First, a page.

Communicating in Indonesia: Slang terms


Indonesia is rich with languages. The national language itself, Bahasa Indonesia, is a conglomeration of over a dozen languages. As in every language, new words and slang terms are rife.


Many Indonesian slang words are simply shortened versions of the original, eg. tahu (know) into tau, habis (depleted) into abis. Many slang words, as well as proper words, are taken directly from another language, eg. sori (sorry), pren (friend).

Regional variations abound, and a person from Jakarta, who speaks Batawi, will not understand a person from Semarang when they say ‘Piye, jal?’ (How about it?), or when a person from Surabaya says they are Gacoran (A Big Mouth).

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Trends come and go in every country. Back in the mid 80’s in California, everything was ‘Rad’ (radical), which changed overtime to ‘Sick’, ‘Fat’ and many other things. What tickles me is the local use of certain expressions, that give an incling to the stuff that is around. Alternatively its fun to see nonsensical expressions, such as in the city of Bandung, in west Java. One distinct characteristic in Bandung slang grammar is generous insertion of the word ‘anjing’ in a sentence. The word means dog, but its usage in Bandung slang is merely for emphasis and not as a swearword, eg. ‘Nasi goreng Jalan Madura ngeunah pisan, anjing!’ which means ‘Fried rice in Madura Street is really delicious, gosh!’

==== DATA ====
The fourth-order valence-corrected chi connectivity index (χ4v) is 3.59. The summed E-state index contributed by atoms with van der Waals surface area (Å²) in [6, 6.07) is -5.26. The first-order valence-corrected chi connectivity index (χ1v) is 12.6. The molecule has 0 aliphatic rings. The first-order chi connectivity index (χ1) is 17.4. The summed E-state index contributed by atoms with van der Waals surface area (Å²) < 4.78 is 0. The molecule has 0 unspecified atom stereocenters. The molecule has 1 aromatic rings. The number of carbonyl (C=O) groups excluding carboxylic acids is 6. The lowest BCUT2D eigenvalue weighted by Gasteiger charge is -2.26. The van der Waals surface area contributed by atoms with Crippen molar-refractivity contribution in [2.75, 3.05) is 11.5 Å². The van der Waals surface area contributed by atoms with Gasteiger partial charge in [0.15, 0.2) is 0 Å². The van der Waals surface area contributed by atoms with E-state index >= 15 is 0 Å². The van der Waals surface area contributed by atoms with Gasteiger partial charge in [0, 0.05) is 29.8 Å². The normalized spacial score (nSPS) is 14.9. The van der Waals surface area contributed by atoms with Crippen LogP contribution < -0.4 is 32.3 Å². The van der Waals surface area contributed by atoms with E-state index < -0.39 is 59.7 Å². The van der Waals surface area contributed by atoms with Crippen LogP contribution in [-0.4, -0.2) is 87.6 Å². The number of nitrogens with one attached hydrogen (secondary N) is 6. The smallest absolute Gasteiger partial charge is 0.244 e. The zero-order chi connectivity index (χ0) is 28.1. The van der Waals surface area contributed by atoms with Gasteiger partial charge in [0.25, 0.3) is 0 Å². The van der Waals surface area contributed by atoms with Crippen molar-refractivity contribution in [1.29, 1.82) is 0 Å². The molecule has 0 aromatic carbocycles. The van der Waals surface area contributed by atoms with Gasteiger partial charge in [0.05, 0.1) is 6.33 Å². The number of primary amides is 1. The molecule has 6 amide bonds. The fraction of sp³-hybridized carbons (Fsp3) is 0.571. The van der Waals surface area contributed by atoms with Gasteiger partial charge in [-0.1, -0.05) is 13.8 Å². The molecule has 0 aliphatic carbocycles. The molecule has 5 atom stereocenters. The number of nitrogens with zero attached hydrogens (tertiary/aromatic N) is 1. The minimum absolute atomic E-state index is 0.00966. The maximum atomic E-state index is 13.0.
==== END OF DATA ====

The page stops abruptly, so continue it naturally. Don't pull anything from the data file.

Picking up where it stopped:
Here’s Wikipedia’s page on Indonesian slang. You might try learning a couple of polite slang terms to have fun with, next time you visit Indonesia.